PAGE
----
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Moody Tongue Opens New Brewpub in Chicago’s South Loop

moody tongue south loop
Mike Zoller

Upon walking into the new Moody Tongue space, the only thing that would slightly remind you that the building once housed the old Baderbrau brewery would be the stairs you walk up. Otherwise, a full transformation has brought the feel of the Pilsen location to the South Loop.

The new space opened just a couple of weeks ago and allows for owner and head brewer Jared Rouben to finally pair his two passions of food and beer together.

“It feels like I can exhale,” Rouben explains. “I think I’m just happy when I look around and I see the people on my team. I see people that love food and beer as much as I do.”

Not your typical brewery feel, the new location has two very distinct areas, The Bar at Moody Tongue and The Dining Room at Moody Tongue. The bar area is more of your classic brewery-like setting but Rouben has done it the Moody Tongue way leaving no detail unnoticed.

From the silverware to the coasters to the glassware, everything is well thought out. Featuring a full food menu that includes more upscale offerings like grilled pork cheek, whole Branzino, scallops and more, the entire food program was designed by nine-time Michelin star chef Jared Wentworth. If you want more familiar bar food there’s also fried chicken and a burger complete with beef fat fries.

“Everything that you think about Moody Tongue was important to bring over,” Rouben says. “Using the best possible ingredients and creating the best possible environment for you to enjoy beer and now food.”

The beer list at the bar shows the creativity and flexibility Rouben is able to have in the new space. In Pilsen he had 10 taps, now he has 26 taps and has designed the beer menu to take advantage of each one.

On the left side are his seasonal and rotating beers. From barrel-aged offerings to sours to a hazy IPA, he’ll be able to experiment with small batches and put beers on whenever. The right side will be the traditional Moody Tongue beers he’s had for years including the Sliced Nectarine IPA and Peeled Grapefruit Pilsner.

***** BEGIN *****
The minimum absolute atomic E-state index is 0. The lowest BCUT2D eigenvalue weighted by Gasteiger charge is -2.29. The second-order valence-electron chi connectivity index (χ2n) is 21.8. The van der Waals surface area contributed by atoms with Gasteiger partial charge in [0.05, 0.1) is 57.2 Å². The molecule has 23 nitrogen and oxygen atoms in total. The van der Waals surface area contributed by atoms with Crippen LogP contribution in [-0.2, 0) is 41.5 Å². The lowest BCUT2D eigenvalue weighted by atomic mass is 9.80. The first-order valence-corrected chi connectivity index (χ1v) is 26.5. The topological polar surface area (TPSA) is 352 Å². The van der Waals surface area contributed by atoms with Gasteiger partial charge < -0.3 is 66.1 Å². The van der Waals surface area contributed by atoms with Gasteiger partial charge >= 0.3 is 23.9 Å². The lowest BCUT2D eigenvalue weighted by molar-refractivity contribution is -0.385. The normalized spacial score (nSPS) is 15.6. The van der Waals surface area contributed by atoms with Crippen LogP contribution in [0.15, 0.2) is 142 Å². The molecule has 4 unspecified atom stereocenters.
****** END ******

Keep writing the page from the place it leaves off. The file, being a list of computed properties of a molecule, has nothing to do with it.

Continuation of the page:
“Creativity is what I’m most excited about,” Rouben says. “To be able to go in there and do a 10-barrel batch and have a home for that 10-barrel batch. We can explore malt, hops, yeast strains and even create a beer that specifically pairs with one dish. What a luxury to have.”

Go down a narrow hall from the bar and you’ll enter The Dining Room at Moody Tongue. This intimate space hosts two seatings a night and features a 12-course tasting menu, each course with a beer pairing. At $150 per person, the price point might shock the casual beer drinker, but not food aficionados.

Most tasting menus at Chicago’s nicest restaurants are significantly more but if you want to compare another brewery’s tasting menu, Band of Bohemia. The nation’s only Michelin Star brewpub offers their tasting menu for $105 (with protein and beer pairing) and it’s five courses.

“We’re fortunate to be able to combine 12 plus beer pairings with 12 plus food pairings,” Rouben says. “You’re talking lobster, the highest grade steak, caviar, pork belly. Foods you might not have experienced before or foods you love, all being cooked by an incredibly talented chef and you can enjoy a beer with them.”

Rouben has designed Moody Tongue so that the two unique spaces provide something for everyone, it all depends on what you’re in the mood for.

“For people coming to the bar, they’re looking to come for a couple of drinks, a meal and go home,” he explains. “For people coming to The Dining Room, they’re looking to have 12 courses. It’s like buying a ticket to a show. You’re going out to a culinary and beer pairing experience. You have two tickets and now you can sit back and relax and know you’re in good hands.”

All the pairings on the menu were constructed by Rouben and Wentworth together. No one person is always dictating what drives the pairing. When one person has a recipe, the other creates the pairing to follow suit.

“We go back and forth,” Rouben says. “He’ll have me taste something and it will be amazing and I’ll know that I have to come up with a beer for that pairing. That’s fun for me. It keeps me on my toes and it’s the kind of challenge I’m looking for. When we’re coming up with a pairing you want to bring the same level of attention as the chef does. It’s great to be working with someone at his level—it pushes you. On the other end of the spectrum, when we have beer fermenting, Chef will be one of the first people to taste it. He’s one of the first people to try all new beers.”

If you’re not a beer drinker, there is a full wine list and they just launched their cocktail program as well. For the tasting menu, you can substitute wine for beer.

With the new space open, I asked Rouben if the dream is to one day earn a Michelin Star for Moody Tongue.

“The dream is to open a place up with someone like Chef Jared,” he told me. “Now we need to perfect our craft.”

Moody Tongue

Address: 2515 South Wabash Avenue 

Hours: Sunday and Monday—Closed, Tuesday and Wednesday 4-10 p.m., Thursday 4-11 p.m., Friday 4 p.m.-12 a.m., Saturday 12 p.m.-12 a.m.

Kitchen service doesn’t start until 5 p.m. on any night.


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